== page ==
Wednesday, June 20, 2018


(Typical ancient Pueblo housing.)
A long-time friend from the days I lived in Albuquerque has led one of the most interesting lives of all the people I know. When I first met her, she was a pediatrician traveling to Native American reservations in the area. Remarkably, she was toting an infant carrier with her first-born child on board to all of her appointments! Ruth MacCurdy and I have corresponded with one another for the nearly 50-years since I moved back to Texas. Her life has afforded her many amazing experiences. I don't personally know anyone else who has climbed to the top of a Mexican pyramid, lived in Puerto Rico, was married to a man who worked for the CIA, or experienced such a harrowing trip as the following one she related to me in different emails...and now practices a type of medicine known as craniosacral therapy! (Correct me Ruth, if I have that wrong!) I have almost "hounded" her from time to time to write her memories about this experience. She relayed this to me in bits and pieces as her memory took hold. If I don't have it quite in sequence, it is totally my fault! 

"Most memorable was our trip back to the states on a hospital ship and I have many memories of that. For years we told the story, laughing at the lighthearted jokes my father told to keep some of the other missionaries from worrying. But in the late 90’s I was telling the story to some friends in Mexico and simply could not continue, I was so choked up with the fear and other emotions left over from that trip (that had been submerged for all those 50+ years).

"Although I was only 4-5 I do have a couple of vivid memories and the rest my mother and/or sister filled in...

"In Bangalore sirens went off for air raid practice and we were instructed to get under our seat/tables …..which we learned to do very quickly.

"In Kodaicanal the news brought total panic to the missionaries who immediately evacuated almost to a person. On hearing this (later) I was totally amazed, as Kodaicanal seemed the farthest and almost safest place to me (as Stilwell’s army was pushed back to the border of Assam/India where they held against the Japanese with the help of an Indian army).

"Since my father had been working with the Gandhian nonviolent movement for freedom in the Bangalore area, this was quite concerning to the British 'in charge' of Tamil Nadu, India. As America was an ally in WWII, their hands were essentially 'tied', but they finally sent a deportation notice (which was never found in the records after our return to the States). Our first departure date was delayed as my brother and sister came down with measles. (I have long been convinced – there are no coincidences!!  We later learned the first ship we were to leave on was torpedoed and there were no survivors!)

"If troops were being moved, there was absolutely no room on the trains, but we were soon waved over to a carriage and arms extended to get us on the train thru the windows; with soldiers moving over to make room for us.

"We departed from Bombay in a convoy of two ships (one carried orphans from Europe to Australia and we have since learned how some of them were treated), heavily guarded by battleships, submarines, etc. Our first stop was somewhere along the southern coast of Australia, but we (a mixture of Americans and Europeans) were only allowed to walk up and down a very long pier. After one or two trips back and forth I immediately returned to the ship as I was afraid it would go off without us, and there were no signs of a town or habitation whatsoever. I then worried that they would leave without my father who was not going to miss that exercise. The older boys and men were 'housed' somewhere lower in the ship and the women and younger children on the upper deck. But there were areas of the ship where we met and ate.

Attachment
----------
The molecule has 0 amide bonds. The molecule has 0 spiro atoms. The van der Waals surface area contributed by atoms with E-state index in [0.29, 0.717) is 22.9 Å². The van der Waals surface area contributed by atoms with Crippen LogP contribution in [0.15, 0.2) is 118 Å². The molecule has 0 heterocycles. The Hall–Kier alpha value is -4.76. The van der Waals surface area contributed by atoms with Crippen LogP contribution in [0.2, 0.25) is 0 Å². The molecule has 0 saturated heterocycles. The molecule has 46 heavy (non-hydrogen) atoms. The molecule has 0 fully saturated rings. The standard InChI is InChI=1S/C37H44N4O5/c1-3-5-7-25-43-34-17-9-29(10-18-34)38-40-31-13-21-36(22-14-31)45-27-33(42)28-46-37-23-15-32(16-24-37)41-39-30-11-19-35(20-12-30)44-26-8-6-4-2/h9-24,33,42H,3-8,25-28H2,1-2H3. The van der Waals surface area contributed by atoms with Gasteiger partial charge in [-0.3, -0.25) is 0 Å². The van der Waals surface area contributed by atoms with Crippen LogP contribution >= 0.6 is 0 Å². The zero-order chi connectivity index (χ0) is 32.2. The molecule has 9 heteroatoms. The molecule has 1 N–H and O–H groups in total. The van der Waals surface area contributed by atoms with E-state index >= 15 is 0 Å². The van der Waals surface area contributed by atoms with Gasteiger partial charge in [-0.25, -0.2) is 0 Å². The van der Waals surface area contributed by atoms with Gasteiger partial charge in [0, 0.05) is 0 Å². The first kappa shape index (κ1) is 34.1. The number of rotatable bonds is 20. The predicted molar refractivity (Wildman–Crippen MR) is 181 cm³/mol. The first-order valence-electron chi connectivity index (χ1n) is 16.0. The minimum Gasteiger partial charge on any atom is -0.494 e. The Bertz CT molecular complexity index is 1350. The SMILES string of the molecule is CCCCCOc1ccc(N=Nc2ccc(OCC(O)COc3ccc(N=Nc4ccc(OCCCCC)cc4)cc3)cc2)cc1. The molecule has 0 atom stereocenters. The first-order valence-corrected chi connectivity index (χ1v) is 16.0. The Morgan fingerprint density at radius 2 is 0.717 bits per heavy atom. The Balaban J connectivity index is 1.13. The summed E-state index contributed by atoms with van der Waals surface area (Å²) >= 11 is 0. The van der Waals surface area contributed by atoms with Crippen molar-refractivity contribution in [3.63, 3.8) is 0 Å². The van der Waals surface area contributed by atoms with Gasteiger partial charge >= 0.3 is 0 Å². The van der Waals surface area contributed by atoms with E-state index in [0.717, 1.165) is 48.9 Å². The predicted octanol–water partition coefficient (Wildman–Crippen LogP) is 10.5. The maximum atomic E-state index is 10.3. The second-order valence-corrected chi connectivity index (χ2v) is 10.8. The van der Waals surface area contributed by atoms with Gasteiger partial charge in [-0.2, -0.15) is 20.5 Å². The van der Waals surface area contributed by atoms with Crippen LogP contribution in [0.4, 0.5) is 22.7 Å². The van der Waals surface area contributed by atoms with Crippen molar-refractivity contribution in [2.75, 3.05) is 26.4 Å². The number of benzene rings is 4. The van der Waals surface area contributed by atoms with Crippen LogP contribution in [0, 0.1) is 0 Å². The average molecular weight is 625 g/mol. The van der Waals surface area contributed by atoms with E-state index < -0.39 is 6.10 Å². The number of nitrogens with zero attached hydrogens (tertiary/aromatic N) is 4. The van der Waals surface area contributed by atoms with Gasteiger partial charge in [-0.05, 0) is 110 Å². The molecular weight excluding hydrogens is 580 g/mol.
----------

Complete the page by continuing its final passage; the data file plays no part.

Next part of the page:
(Hospital ship from WWII-Not the one they took.)

"I’m sure they took on water and supplies and then headed for an Island (perhaps Guam) to take on the soldiers who had been evacuated from Guadalcanal. They filled the ship from the bottom to almost the top with wounded sailors.  And there could have even been some in 'bags'.  We ended up going through a 'hurricane', but survived quite well, even if we were sleeping up on deck – fortunately between two big guns – they kept us from washing off

"We (the children) were all watching from the top deck as they filled the whole ship with soldiers, and opened up access for the supplies to be loaded down the middle of the ship – we could see the men on the very lowest deck – looking like ants scurrying around. The soldiers filled the whole dock area and repeatedly kept shouting 'Throw down the children, Throw down the children'. This I did not understand 'til it was explained to me that they hadn’t seen children for two years or more.

"We then headed across the Pacific, not stopping till we reached the States. There were so many soldiers that the mess had to feed all of us in shifts, and all the black soldiers volunteered to be cooks. The officers and crew ate last (women and children ate first), and I made good friends with the officer in charge of the mess, often going back to see what they were eating. One day I asked the lieutenant in charge what something was and was told it was 'pie' -- 'Do you want a taste?' I had been rigidly raised not to eat between meals so I replied I’d have some for lunch. And the next day, everyone was served pie (not just the officers)!!